Conflicts of interest have long been part of the trustee/employer environment. However, the scope and meaning of what type of conflicts could arise has developed and broadened as governance best practice evolved.
Very simply, conflicts of interest arise when someone has interests or loyalties that could clash in a given situation. This could be due to an ongoing situation (e.g. the fact that one of the trustees is also the employer’s finance director) or through specific events (e.g. one of the trustees is the subject of request for enhanced ill-health early retirement benefits).
In the spirit of this topic, I should declare that I have had a long and interesting career, helping trustee boards to have the arrangements in place (including dealing with potential and actual conflicts) so they can take best decisions they can. Now that’s out in the open, let’s look at things some trustee boards may not have thought of in relation to conflict management and practical ways to deal with them.
When I started going to trustee meetings as a junior consultant in the 90s, there was no conflicts item on most trustee agendas and the line between who was taking decisions and recorded as taking decisions (i.e. trustee or employer) was often pretty blurred. I seem to recall short agendas and rather nice long lunches. Somewhere along the way everyone in the industry became aware that the knowledge and recording of what powers the employer had and what decisions rested with trustees was important. Where someone had two hats to wear the fact they only had one head needed to be addressed. By and large that trustee/employer conflict is now well understood and dealt with.
So what other conflicts are there?
There are the trustee’s own individual conflicts to manage. Such as:
- Do some of them have direct shareholdings in the sponsoring employer or parent company of the sponsoring employer?
- Do they or have they had executive roles in pension advisory firms?
- Do they have close relatives who have conflicts e.g. spouse works in the pension audit team of the employer or trustee’s audit firm?
All new trustees should be asked to declare any conflicts at the time they are appointed and that be held on the trustee record. There may be times that a trustee has to remove themselves from taking a decision or indeed even being in the room for the discussion. It’s also useful to be aware of the other interests of independent trustees who will have more than one appointment in that capacity.
The other type of conflict, which the Pensions Regulator recently highlighted as part of its 21st Century Trusteeship campaign, is adviser conflicts.
Larger schemes with more resource may already on top of this but the Regulator is now expecting higher standards of all trustees.
Actions that all trustee boards should take include:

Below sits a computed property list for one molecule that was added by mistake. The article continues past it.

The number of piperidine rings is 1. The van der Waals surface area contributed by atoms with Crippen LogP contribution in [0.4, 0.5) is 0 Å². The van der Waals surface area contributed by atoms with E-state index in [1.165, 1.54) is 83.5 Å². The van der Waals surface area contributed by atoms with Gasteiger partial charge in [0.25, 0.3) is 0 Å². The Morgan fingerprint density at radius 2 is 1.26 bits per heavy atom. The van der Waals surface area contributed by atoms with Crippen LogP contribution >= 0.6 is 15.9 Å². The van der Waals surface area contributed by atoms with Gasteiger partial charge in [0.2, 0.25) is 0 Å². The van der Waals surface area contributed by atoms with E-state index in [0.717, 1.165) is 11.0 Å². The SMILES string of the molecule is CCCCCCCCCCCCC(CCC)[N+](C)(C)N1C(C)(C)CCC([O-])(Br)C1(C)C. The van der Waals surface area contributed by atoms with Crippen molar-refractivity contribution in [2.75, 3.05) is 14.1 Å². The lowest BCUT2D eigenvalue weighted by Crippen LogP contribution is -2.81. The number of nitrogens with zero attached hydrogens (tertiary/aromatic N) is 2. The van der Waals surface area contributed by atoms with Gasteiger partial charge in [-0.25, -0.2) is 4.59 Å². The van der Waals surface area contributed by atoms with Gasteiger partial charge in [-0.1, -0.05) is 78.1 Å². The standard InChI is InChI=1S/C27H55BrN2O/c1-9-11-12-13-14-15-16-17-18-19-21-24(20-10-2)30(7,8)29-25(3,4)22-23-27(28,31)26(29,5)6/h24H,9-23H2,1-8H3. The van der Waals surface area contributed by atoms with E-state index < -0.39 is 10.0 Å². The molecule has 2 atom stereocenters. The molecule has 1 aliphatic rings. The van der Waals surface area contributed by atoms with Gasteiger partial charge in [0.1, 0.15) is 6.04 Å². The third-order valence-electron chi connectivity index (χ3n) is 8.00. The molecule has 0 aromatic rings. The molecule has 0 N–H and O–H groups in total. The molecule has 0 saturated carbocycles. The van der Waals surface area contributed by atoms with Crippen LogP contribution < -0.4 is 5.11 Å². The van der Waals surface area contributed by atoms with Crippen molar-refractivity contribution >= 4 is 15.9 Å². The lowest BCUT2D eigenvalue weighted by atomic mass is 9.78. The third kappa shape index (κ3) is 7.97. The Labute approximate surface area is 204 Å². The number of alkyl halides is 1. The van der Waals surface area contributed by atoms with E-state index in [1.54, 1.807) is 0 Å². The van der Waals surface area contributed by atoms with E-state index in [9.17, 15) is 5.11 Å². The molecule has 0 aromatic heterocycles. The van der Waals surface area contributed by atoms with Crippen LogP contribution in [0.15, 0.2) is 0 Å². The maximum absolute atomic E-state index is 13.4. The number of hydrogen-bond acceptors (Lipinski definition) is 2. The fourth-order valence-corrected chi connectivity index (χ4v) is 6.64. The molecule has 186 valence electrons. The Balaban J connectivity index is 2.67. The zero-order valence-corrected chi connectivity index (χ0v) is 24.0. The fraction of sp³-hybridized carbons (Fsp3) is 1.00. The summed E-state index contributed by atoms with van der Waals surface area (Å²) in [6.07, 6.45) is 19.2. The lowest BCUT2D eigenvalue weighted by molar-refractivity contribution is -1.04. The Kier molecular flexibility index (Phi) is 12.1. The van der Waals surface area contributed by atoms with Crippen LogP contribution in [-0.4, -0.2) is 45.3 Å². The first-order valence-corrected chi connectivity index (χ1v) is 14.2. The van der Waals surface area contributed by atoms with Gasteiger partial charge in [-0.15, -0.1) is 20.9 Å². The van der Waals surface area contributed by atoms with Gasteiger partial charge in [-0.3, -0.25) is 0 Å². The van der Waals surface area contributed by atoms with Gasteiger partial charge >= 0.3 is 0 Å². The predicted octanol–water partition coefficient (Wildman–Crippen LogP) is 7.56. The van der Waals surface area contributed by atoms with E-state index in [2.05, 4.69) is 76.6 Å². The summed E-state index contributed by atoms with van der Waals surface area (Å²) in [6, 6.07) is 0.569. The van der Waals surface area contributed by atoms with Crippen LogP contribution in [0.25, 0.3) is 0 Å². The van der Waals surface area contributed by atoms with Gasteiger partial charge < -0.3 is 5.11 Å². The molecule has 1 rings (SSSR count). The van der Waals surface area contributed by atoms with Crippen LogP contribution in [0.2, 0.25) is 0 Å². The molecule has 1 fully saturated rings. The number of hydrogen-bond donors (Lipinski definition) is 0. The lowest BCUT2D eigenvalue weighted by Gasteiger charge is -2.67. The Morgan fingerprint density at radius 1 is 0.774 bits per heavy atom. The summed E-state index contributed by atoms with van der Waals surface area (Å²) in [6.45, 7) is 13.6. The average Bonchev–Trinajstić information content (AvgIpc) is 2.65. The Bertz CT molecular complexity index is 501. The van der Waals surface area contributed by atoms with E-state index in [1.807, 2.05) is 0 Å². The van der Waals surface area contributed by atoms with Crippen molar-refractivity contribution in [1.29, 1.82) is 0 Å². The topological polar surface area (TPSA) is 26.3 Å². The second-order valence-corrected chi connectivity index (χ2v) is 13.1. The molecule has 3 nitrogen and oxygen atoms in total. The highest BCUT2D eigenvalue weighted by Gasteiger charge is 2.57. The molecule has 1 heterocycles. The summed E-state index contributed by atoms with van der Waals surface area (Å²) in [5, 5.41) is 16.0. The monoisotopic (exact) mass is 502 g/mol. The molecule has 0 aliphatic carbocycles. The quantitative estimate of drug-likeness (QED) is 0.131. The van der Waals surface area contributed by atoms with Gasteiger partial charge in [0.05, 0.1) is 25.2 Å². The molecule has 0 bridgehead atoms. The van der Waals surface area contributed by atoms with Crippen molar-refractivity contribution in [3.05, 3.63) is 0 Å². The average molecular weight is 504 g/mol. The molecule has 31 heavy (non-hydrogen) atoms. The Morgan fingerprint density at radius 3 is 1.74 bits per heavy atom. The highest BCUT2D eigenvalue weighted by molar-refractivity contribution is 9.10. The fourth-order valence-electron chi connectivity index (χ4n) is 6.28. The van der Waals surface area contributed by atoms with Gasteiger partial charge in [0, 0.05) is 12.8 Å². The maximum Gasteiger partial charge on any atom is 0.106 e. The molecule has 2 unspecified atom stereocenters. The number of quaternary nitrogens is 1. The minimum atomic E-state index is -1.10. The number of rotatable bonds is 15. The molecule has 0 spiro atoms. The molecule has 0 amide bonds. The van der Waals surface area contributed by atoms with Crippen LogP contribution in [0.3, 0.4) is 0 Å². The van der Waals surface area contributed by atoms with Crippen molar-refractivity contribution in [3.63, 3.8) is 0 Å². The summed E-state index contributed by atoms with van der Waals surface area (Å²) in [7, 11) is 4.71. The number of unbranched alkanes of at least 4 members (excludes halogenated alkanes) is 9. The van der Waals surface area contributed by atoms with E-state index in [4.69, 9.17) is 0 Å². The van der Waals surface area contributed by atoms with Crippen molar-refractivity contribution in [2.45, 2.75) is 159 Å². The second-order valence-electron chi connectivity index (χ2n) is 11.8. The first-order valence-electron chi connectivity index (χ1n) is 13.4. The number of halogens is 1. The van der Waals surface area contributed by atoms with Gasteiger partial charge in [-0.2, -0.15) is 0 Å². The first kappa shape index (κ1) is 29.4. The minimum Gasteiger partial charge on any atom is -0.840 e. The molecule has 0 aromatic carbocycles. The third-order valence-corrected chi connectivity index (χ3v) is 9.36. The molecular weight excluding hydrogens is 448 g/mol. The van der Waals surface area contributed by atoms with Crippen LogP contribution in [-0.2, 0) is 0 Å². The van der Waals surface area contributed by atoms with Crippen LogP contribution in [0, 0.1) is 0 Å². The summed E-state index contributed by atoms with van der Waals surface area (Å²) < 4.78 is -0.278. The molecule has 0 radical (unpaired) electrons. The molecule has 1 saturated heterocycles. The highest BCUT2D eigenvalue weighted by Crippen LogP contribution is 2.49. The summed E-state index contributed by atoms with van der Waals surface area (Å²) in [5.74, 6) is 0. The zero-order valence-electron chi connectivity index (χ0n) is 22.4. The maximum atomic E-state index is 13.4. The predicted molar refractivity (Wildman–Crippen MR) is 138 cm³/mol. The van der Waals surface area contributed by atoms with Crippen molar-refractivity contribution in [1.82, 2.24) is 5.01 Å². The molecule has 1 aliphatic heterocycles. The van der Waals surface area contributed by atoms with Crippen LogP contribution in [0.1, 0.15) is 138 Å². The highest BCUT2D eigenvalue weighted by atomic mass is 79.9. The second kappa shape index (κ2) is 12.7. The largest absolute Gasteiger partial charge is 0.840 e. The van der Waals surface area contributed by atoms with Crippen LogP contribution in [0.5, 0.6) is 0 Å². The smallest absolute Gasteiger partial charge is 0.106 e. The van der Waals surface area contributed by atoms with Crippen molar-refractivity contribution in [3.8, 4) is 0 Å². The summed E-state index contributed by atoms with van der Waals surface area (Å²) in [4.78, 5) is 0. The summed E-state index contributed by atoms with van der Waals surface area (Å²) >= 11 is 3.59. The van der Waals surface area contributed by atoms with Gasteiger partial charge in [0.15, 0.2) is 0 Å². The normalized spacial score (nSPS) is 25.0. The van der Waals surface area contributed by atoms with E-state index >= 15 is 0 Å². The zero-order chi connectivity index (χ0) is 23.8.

- asking all your advisers to provide a copy of their own conflicts policies
- understanding what approach they would take if they were providing services to the scheme sponsor or group of the sponsor
- checking how they would manage a situation where they advise a key competitor of the sponsor
- asking them specific questions to ensure they disclose any actual conflicts as well as their generic policy on conflicts
When to review and who will help
Usually the scheme secretary would do the leg work in maintaining the conflicts documents. However, the trustees are still ultimately responsible for them. You need a policy telling the trustees what to do in a conflict situation and also a register which records all the actions taken and way that conflicts have been managed.
Once you have gathered all the information do remember to review it periodically as advisers will take on new clients and review their policies and trustee circumstances will change.
"A good time to check in with advisers would be pick up as part of your regular adviser reviews. The conflicts register should be tabled regularly with the trustee board to give the trustees the opportunity to update information about themselves. Include conflicts management in your new trustee induction program. "
It’s also really important to think about conflicts when appointing new advisers or before embarking on any major project work.
Just because a conflict exists it doesn’t mean you can’t appoint that adviser or make that decision. You do have to have a process in place to identify it, manage it, and record it.
If you have not looked at your conflict of interest policy and processes for a while, now would be a good time to check they match the expectations of the Regulator. Successful boards will have thinking about conflicts embedded in their daily governance and critical thinking and not just remember when the conflicts “tick box” comes up on their agendas. It’s simply increasing transparency and doing the right thing which should be a positive factor in improving outcomes for your scheme.
What TPR expects of 21st Century trustees
TPR carried out research which identified that many schemes were not being run to the standard expected by TPR. On the back of these findings TPR initiated an education program which was given the name of “21st Century Trusteeship”.Find out more